This publication includes: (i) a summary of the technical presentations provided to the Workshop participants on the implications of climate change for Pacific fisheries and aquaculture; and (ii) the outcomes of discussions by participants on the priority adaptations that Pacific island countries and territories (PICTs) can implement to reduce risks and take advantage of opportunities. The Workshop was hosted by Secretariat of the Pacific Community (SPC) as the culmination of 3.5 years of work to assess the vulnerability of Pacific fisheries and aquaculture to climate change. It also formed part of a series of climate change awareness-raising and adaptation planning workshops around the globe financed through a Japanese-funded, and FAO-implemented, project “Climate Change, Fisheries and Aquaculture: Understanding the Consequences as a Basis for Planning and Implementing Suitable Responses and Adaptation Strategies” (GCP/INT/253/JPN). The technical presentations and range of possible adaptations and supporting policies presented were based on SPC publications. Discussions focused on priority adaptations for economic development and government revenue, food security and sustainable livelihoods for Melanesian, Micronesian and Polynesian nations. The adaptations identified reflect the different fisheries participation rates and importance of fish to economic development and as a source of local food and income in these different regions. The Workshop discussions recommended immediate action by all PICTs to manage fisheries resources sustainably now and into the future, to establish systems to minimize impacts of various drivers facing the sector now and from future climate change, and to capitalize on opportunities. Cooperation between PICTs and partnerships among governments, regional and international organizations and communities were highlighted as important ways to implement effective adaptation.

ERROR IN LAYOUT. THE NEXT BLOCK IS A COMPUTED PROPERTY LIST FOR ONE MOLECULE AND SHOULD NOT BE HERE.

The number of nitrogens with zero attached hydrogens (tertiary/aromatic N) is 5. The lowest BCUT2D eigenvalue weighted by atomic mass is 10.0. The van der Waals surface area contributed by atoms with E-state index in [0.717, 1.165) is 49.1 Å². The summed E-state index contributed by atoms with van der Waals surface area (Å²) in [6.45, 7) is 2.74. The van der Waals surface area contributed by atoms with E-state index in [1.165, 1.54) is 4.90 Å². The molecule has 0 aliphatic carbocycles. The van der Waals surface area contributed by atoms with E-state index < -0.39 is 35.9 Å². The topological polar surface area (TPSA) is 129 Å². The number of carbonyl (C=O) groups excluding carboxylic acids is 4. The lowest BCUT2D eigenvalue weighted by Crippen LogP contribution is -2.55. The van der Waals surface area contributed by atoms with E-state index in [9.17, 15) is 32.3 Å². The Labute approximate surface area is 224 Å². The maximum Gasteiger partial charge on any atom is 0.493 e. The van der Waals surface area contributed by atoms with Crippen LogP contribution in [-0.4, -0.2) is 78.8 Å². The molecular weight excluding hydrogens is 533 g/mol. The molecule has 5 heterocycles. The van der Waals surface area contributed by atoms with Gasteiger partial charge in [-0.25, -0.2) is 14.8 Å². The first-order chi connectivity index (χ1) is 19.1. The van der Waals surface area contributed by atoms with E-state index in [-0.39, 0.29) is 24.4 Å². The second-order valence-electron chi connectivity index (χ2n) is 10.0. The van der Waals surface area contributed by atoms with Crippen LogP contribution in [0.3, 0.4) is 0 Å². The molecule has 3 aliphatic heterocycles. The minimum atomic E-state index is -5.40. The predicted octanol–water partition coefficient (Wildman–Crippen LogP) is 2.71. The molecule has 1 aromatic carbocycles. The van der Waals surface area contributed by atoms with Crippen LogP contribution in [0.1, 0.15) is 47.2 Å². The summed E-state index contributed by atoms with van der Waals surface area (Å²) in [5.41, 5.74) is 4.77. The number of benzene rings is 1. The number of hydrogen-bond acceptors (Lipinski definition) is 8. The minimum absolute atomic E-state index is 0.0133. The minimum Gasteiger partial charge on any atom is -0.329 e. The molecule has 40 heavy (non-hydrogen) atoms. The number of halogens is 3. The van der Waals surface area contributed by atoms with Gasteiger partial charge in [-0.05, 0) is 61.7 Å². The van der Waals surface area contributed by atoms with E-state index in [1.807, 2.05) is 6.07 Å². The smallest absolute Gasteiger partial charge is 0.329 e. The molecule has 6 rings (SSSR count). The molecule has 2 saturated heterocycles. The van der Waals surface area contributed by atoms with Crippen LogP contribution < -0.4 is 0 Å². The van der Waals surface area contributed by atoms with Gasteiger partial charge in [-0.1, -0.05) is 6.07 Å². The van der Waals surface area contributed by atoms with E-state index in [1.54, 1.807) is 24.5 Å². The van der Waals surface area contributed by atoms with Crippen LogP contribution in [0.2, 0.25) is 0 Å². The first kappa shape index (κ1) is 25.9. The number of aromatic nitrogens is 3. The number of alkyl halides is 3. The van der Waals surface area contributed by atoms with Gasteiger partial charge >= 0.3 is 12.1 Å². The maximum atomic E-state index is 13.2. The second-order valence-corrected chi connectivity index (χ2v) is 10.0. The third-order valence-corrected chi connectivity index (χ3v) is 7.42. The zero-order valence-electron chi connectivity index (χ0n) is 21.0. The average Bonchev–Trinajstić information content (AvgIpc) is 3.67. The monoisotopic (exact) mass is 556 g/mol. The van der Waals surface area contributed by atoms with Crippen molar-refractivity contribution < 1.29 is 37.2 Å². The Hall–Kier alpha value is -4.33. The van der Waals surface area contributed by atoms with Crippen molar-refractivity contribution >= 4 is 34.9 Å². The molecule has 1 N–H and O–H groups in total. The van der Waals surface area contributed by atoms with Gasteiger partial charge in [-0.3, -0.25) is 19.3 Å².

Johnson, J., Bell, J. & De Young, C. 2013. Priority adaptations to climate change for Pacific fisheries and aquaculture: reducing risks and capitalizing on opportunities. FAO/Secretariat of the Pacific Community Workshop, 5–8 June 2012, Noumea, New Caledonia. FAO Fisheries and Aquaculture Proceedings No. 28. Rome, FAO. 109 pp.


[more]
Fuel savings for small fishing vessels 24 July 2013 Fuel savings for small fishing vessels